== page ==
Hughes' physical presence (a burly 6'4"), handlebar moustache, a penchant for exuberant displays of affection for his fellow players, and a tendency to talk to the opposition in inventively colourful language (his nickname was "Fruitfly" - a somewhat incongruous nickname until Allan Border explained it was a reference to "Australia's greatest national pest"), and a (some would say) "mincing" run-up (that at times stretched to 45 paces), made him a firm favorite amongst supporters, who would often imitate his warm-up stretches behind him en masse. In England, on his second Ashes tour in 1993, the crowd often chanted "Sumo" when he ran in to bowl.[3]

Hughes played his last Test in Cape Town against South Africa in 1994.

Late in his career, Hughes undertook a stint with the Canberra Comets, which turned out to be unsuccessful. He claimed only five wickets at an average of 46.80 over six matches (Rodney Davison, Jimmy Maher, Jamie Cox, Shaun Young, and Ryan Campbell).

Merv Hughes's Test career batting performance.

Personal life and later career[edit]

Hughes was a notorious consumer of alcohol and food. Towards the end of his career, this was felt to have increased damage to his knees, and may have ultimately led to a shortening of his Australian and Victorian playing careers. Having always been rather overweight, he participated in both seasons of Channel Nine's Celebrity Overhaul to lose weight and improve his fitness. He was the top performer (weight-wise) in the first season of the show.

Hughes is noted for his large moustache. Described by Cricinfo as being "of incredible proportions",[4] the moustache became sufficiently synonymous with Hughes for him to be rumoured to insure it for £200,000.[5] In a 2013 Sky Sports interview during the 2013 Ashes Series, he quashed this rumour as being false.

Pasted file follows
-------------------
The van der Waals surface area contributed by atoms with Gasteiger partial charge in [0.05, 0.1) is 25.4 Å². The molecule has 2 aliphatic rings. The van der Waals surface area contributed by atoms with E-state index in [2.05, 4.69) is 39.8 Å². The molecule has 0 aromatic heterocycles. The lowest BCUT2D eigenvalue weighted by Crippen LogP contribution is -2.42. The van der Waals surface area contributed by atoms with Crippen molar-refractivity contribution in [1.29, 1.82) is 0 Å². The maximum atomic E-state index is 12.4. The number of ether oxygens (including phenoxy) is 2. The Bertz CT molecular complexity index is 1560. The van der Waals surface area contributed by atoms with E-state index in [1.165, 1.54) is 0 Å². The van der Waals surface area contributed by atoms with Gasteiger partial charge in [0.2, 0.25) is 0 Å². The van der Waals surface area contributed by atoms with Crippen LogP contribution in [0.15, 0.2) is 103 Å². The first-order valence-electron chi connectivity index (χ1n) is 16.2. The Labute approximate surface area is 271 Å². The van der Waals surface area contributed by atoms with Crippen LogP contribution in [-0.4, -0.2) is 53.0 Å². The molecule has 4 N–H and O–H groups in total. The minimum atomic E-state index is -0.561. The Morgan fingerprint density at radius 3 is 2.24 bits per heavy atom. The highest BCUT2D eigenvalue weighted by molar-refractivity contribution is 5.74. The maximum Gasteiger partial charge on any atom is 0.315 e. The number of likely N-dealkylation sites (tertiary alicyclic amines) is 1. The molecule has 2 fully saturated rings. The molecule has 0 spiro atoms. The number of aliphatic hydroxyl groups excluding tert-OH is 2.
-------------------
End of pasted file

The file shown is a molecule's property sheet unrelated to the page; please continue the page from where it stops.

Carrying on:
Hughes also played Australian rules football during the winter in the late 1970s and early 1980s; at his peak, he was a key position player for the Werribee Football Club in the Victorian Football Association first division.[6]

Hughes replaced Allan Border in June 2005 as a selector for the Australian cricket team, although his performance as a selector came under much scrutiny after many controversial decisions and the loss of the number-one ranking for Tests after the 2009 Ashes series. However, Australia would go on to have a successful 2009–10 summer, finishing undefeated in all three forms of the game. Later, however, he would be dropped as a selector for the Australian Cricket Team. Hughes is a prominent supporter of the Western Bulldogs Australian Football League team. Hughes has also done some acting, portraying Ivan Milat in the comedy movie, Fat Pizza, as well as appearing on TV commercials featuring losing weight with "The 14-day All-Bran Challenge".

Hughes was replaced as selector by Greg Chappell on 29 October 2010.

Footnotes[edit]

  1. ^ Patrick Keane, in association with Merv Hughes, Merv: the Full Story (Australia: HarperCollinsPublishers, 1997), page 11.
  2. ^ "AUSTRALIA v WEST INDIES 1988–-89: Second Test Match". Wisden. 
  3. ^ Spinner poses weighty problems - Daily Telegraph - 7 March 2007
  4. ^ "Merv Hughes". Cricinfo. Retrieved 2010-12-11. 
  5. ^ "How the stars cover their assets". BBC. 31 July 1998. Retrieved 2010-12-11. 
  6. ^ Marc Fiddian (10 April 1982). "Brombey cleared to Cobras". The Age (Melbourne, VIC). p. 19. 

See also[edit]

References[edit]

  • Patrick Keane, in association with Merv Hughes, Merv: the Full Story (Australia: HarperCollinsPublishers, 1997)

External links[edit]